This article by Jacqueline McElhone originally appeared on Career Contessa. It is republished with permission.

Shalya Forte has worked at Pandora for almost ten years. In 2007 as an account executive, and now, as Pandora’s Director of Sales, Southeast, she continues to look forward to her work, each and every day. Her unique outlook on the opportunities of growth in failure, selfless leadership, and authentic vulnerability are no doubt integral assets to the company, and reasons for her steady ascension to the “corner office”. 

After graduating from Georgia State University, Shalya’s career began at Katz Media Group, where she then transitioned to a role at AOL, followed by a move to Trier Media Group before she ultimately landed at Pandora. And now? She gets to “help companies tell people about their products, services or what they do—[and] in a creative way, for a cool company that allows people to listen to music anywhere and everywhere they are.” Forte’s tenacity, combined with a poised sense of self-assurance and willingness to ask for what she knows she deserves, truly make the sky the limit in regards to her potential. Here she is:

I interned and worked my way through college, so I thought my post-grad position at Katz [Media Group] would be an easy transition. The role involved a lot of studying to become proficient in market knowledge to set strategies around why media should be placed with the stations I represented.

Early on, there were many times I would get into a pitch situation and I would not know everything or I would make a mistake, despite how much I prepared. In those situations, I could not let “perfect” be the enemy of “good”. I had done good work/preparation, but not perfect work/preparation. Each time that happened to me, I learned. My advice to recent college grads is [to remember that] your mistakes will make you better, they are an asset in facilitating growth.

On Her Career Trajectory, From AOL to Trier Media, and Eventually—To Pandora

AOL was my introduction to the digital world. Prior to AOL, I was in radio. While I was working with ad agencies, the conversation and media conversations were very different. Learning all things digital at AOL prepared me for the consulting I did at Trier Media for Pandora. My background in radio and digital perfectly primed me to help introduce the new way to listen to music anywhere and everywhere to advertisers, agencies and listeners.

As a consultant with Trier Media, I had the privilege of working side by side and learning from my mentor Chris Trier. Together, we would represent startups and some established publishers in the southeast. We started helping Pandora establish its position as a viable advertising partner in the Southeast. As soon as I started telling the Pandora story and working with advertisers to get their messages out on the Pandora platform, I knew Pandora was different. I decided that I wanted to get on [the] rocketship and continue to contribute to the change in music consumption.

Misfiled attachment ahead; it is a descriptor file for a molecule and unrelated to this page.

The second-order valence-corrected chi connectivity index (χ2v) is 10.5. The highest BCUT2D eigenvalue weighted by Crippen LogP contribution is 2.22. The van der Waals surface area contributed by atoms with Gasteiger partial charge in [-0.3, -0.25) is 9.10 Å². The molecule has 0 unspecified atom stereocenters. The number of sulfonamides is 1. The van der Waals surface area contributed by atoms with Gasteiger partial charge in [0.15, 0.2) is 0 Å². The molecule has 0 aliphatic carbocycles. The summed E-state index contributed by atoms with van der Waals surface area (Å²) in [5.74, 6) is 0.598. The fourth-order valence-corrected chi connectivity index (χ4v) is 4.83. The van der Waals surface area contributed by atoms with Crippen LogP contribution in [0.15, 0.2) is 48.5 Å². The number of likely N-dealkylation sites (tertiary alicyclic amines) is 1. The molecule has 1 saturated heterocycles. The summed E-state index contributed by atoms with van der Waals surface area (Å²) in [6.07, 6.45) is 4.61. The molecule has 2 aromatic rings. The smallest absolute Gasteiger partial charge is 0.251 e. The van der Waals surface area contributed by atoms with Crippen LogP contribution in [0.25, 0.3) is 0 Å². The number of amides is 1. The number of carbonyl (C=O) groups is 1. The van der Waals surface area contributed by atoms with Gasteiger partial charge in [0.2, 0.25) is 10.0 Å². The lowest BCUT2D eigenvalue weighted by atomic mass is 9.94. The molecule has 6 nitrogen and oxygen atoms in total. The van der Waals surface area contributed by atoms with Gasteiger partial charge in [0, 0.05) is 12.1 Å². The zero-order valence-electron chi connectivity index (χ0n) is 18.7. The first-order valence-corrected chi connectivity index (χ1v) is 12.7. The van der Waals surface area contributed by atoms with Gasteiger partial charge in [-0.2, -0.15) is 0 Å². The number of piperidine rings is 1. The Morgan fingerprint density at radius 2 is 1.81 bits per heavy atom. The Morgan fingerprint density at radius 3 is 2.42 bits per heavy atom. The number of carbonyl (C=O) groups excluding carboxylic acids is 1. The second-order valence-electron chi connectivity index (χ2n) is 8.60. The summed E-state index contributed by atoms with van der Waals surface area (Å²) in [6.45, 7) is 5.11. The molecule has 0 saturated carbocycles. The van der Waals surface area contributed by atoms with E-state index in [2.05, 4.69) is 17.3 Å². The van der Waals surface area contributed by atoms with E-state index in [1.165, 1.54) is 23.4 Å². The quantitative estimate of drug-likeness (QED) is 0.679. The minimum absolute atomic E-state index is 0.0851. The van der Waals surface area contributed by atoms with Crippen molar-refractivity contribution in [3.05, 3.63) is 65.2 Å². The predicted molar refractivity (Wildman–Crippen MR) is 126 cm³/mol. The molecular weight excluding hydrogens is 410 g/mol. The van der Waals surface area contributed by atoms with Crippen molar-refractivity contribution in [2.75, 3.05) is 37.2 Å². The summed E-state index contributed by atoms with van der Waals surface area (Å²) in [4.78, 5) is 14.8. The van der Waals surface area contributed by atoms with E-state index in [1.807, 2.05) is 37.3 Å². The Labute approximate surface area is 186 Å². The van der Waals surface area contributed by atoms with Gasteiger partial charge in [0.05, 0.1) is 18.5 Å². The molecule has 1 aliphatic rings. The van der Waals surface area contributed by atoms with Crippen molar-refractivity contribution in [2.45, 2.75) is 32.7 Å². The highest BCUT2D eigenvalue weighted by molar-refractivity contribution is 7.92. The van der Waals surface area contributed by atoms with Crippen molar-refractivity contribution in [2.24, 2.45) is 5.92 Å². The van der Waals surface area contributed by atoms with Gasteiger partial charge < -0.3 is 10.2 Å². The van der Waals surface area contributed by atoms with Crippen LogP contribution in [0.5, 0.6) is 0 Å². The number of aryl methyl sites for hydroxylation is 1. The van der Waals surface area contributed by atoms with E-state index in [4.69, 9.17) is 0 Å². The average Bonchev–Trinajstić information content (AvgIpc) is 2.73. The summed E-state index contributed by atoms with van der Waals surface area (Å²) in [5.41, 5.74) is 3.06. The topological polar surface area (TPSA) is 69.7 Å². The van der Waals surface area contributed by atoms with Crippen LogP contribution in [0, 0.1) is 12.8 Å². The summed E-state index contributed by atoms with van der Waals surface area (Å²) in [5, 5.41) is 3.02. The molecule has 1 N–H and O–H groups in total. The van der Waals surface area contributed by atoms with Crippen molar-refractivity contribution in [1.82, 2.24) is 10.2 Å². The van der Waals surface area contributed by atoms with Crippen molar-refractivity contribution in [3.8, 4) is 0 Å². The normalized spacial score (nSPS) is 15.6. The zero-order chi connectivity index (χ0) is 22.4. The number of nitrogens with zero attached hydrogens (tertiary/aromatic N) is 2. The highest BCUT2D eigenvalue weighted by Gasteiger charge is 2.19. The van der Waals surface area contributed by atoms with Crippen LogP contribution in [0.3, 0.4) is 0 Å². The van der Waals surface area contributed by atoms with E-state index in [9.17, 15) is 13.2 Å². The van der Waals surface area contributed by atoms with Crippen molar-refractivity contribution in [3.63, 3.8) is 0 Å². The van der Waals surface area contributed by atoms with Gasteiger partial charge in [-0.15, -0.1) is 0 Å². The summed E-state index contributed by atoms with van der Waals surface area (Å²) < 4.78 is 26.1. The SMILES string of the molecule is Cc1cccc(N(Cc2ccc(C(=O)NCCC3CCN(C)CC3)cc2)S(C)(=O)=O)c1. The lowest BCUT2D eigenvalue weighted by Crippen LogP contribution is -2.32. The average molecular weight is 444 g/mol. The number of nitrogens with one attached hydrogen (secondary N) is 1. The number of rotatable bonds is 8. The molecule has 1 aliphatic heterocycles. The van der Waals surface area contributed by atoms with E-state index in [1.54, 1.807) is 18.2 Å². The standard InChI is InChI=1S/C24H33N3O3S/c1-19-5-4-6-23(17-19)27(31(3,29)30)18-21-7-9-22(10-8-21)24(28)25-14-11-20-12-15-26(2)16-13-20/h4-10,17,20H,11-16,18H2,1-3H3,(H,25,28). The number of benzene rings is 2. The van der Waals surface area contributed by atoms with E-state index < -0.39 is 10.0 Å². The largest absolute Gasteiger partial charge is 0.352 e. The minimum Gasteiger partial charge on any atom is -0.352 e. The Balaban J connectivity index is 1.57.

On Making Mistakes, And How to Grow From Them

Early on in my career, I missed a deadline that ending up costing me and my company a big account. There were a ton of factors that contributed to missing the deadline, but I ultimately, I was the one who dropped the ball. That experience was a real punch to the gut, but I reflected on what I could have done better. I concluded that I was not nearly as organized as I thought I was—so I immediately went to my boss and asked for suggestions on how to improve my organizational skills. A few months later I was in the exact situation again, I made the deadline and won the account.

My advice? Be coachable—it’s okay not to know everything, you’re not expected to. Take advice, soak it in, and use it all to get better and progress.

On What She’s Learned In Being a Leader

I have learned to be vulnerable. Share your wins, but most importantly, share what your growth areas are, share when you fail, share how you bounced back, or what you learned from your experiences. Nobody wants to work with—or for—someone that projects perfection. Lead by example—don’t ask people to do things you would not do. Help find the solution, but do not do it for them. I believe in helping your people to lead themselves through situations.

[And] celebrate others. Recognition is something everyone needs. It’s important to know how each person you are working with and managing receives [it]. Recognition for their hard work and dedication is a huge motivator.

On Standing Up For Yourself